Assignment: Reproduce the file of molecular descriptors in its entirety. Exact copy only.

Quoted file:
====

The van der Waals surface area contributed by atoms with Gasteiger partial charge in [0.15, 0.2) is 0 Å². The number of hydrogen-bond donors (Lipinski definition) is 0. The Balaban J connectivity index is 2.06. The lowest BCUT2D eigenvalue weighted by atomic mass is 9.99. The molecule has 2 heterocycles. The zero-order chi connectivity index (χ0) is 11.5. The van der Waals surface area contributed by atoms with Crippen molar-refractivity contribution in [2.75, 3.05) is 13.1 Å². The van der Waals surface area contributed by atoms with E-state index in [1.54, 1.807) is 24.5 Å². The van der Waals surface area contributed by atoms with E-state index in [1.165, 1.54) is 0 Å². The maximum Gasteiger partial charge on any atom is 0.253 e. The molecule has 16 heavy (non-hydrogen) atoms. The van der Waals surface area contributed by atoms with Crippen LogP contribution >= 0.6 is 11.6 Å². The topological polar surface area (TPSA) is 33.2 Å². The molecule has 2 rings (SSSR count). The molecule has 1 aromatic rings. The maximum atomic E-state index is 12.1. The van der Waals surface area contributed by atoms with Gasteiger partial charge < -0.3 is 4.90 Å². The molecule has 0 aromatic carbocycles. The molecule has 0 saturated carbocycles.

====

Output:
The van der Waals surface area contributed by atoms with Gasteiger partial charge in [0.15, 0.2) is 0 Å². The number of hydrogen-bond donors (Lipinski definition) is 0. The Balaban J connectivity index is 2.06. The lowest BCUT2D eigenvalue weighted by atomic mass is 9.99. The molecule has 2 heterocycles. The zero-order chi connectivity index (χ0) is 11.5. The van der Waals surface area contributed by atoms with Crippen molar-refractivity contribution in [2.75, 3.05) is 13.1 Å². The van der Waals surface area contributed by atoms with E-state index in [1.54, 1.807) is 24.5 Å². The van der Waals surface area contributed by atoms with E-state index in [1.165, 1.54) is 0 Å². The maximum Gasteiger partial charge on any atom is 0.253 e. The molecule has 16 heavy (non-hydrogen) atoms. The van der Waals surface area contributed by atoms with Crippen LogP contribution >= 0.6 is 11.6 Å². The topological polar surface area (TPSA) is 33.2 Å². The molecule has 2 rings (SSSR count). The molecule has 1 aromatic rings. The maximum atomic E-state index is 12.1. The van der Waals surface area contributed by atoms with Gasteiger partial charge < -0.3 is 4.90 Å². The molecule has 0 aromatic carbocycles. The molecule has 0 saturated carbocycles.